How Pets Can Affect Your Eczema


Medically Reviewed by Stephanie S. Gardner, MD on July 26, 2021

Some people with eczema can live in a house full of pets with no problems. Others can’t bear any animal contact without scratching themselves like a cat clawing an armchair.

So are Fido and Fluffy good or bad for people with eczema — specifically atopic dermatitis, the most common type? Will growing up with pets make kids less likely to get eczema later in life? And if you own dogs or cats and have eczema symptoms, will giving them up lessen your itch?

The answers aren’t always simple. But there are easy steps you can take to live in more comfort with your furry friends.

Eczema and Pets

First of all, pets don’t cause eczema directly. Experts still don’t know why you get it. They suspect a mix of things:

  • Genes that make your skin more apt to lose moisture
  • The world around you
  • A faulty immune system

But if you already have eczema and you’re allergic to certain animals, pets can set off your symptoms. About 30% of people in the U.S. who have allergies react to cats and dogs. Pet dander, or flakes of dead skin cells, is a common trigger for eczema and related conditions, like asthma. Proteins in pet saliva or urine also can set off eczema symptoms.

Eczema and Kids

The condition most often appears in babies and young children. Studies show that kids who grow up with a pet are less likely to get eczema when they’re older. Doctors call this the hygiene hypothesis. They think being exposed to germs when you’re young strengthens your immune system.

Researchers found this is true for dogs, but they’re less clear whether cats can help. If your baby is allergic to cats, living with one could actually make them more likely to get eczema.

The bottom line: Experts say we need more research into the pros and cons of life with pets. But for now, don’t get a pet or get rid of one just to help your baby avoid eczema or allergies.

How to Pick a Pet

If you want a pet but you or your child has eczema, keep these things in mind:

Talk to your doctor. Ask what type of pet might be best. Remember that any animal with fur or feathers can cause eczema flare-ups. If you or your child has a strong allergic reaction to any critter, especially if you have trouble breathing, a pet may not be the right choice.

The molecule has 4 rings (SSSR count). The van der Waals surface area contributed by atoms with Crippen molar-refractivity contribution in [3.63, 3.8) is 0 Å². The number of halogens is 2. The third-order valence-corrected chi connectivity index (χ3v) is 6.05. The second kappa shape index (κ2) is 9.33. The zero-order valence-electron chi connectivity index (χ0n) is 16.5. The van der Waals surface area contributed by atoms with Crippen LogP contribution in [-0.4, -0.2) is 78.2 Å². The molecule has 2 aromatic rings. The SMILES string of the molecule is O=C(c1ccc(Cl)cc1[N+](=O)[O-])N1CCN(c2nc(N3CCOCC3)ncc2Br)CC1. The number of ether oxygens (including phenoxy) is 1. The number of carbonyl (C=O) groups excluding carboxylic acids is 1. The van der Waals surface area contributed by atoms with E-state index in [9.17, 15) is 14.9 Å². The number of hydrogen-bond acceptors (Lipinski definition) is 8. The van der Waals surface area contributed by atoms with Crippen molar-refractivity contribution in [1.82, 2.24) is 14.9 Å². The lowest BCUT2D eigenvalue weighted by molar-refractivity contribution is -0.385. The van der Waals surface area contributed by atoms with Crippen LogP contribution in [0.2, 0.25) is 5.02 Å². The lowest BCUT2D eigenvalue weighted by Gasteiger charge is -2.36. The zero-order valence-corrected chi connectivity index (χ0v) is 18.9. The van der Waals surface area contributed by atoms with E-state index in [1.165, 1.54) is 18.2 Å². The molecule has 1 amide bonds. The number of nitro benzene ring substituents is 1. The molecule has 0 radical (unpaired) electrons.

Don’t buy the hype. There’s no proof that so-called hypoallergenic cats, dogs, or other animals are better for people with allergies or eczema. That’s because dander, not hair or fur, usually triggers the allergy. So choosing a shorthaired or hairless animal won’t help.

Expand your options. A goldfish won’t roll over on command and a gecko can’t curl up in your lap and purr. But if you want a pet that’s unlikely to trigger allergies or eczema, fish, reptiles, and amphibians may be best.

Take a test drive. Spend time with the type of pet you’re considering. Visit friends or relatives with a cat, dog, or gerbil. See if you notice any changes in symptoms.

Living With Pets

If you think your pet’s making your eczema symptoms worse, take these steps before you call it quits:

Make sure it’s really a pet allergy. Ask your doctor if you need tests. You could have a problem with something else, like dust mites or cockroaches.

Ask about treatment options. Medication could help get your eczema symptoms under control and allow you to keep your pet.

Keep your distance. Limit contact with your pet. Keep Fido out of your bedroom or any part of the house where you spend a lot of time.

Clean up. Pet dander is sticky. It gets everywhere. Vacuum your carpets and furniture often. Look into a vacuum with a HEPA (high-efficiency particulate air) filter. It’ll catch dander better.

Get help. If you’re the one with eczema, ask someone without allergies to wash your pooch or clean the litter box.

Keep your pet outside. This will cut the amount of dander in your home. But make sure it’s safe and practical.

Wait and see. Pet allergies can get better over time. If yours aren’t too bad, ask the doctor if it’s OK to hang tight in case they improve.

Show Sources


UpToDate: “Pets in the Home — Impact on allergic disease.”

Mayo Clinic: “Atopic dermatitis (eczema): Causes,” “Pet allergy: Self-management,” “Pet allergy: Symptoms and Causes.”

National Eczema Association: “Understanding Your Atopic Dermatitis,” “What Causes Eczema to Get Better or Worse?”

Asthma and Allergy Foundation of America: “Pet Allergy: Are You Allergic to Dogs or Cats?”

American Academy of Dermatology: “Atopic dermatitis.”

Johns Hopkins Medicine.

Journal of Pediatrics: “Opposing Effects of Cat and Dog Ownership and Allergic Sensitization on Eczema in an Atopic Birth Cohort.”

World Journal of Pediatrics: “Controversial role of pets in the development of atopy in children.”

American Lung Association: “Pet Dander.”

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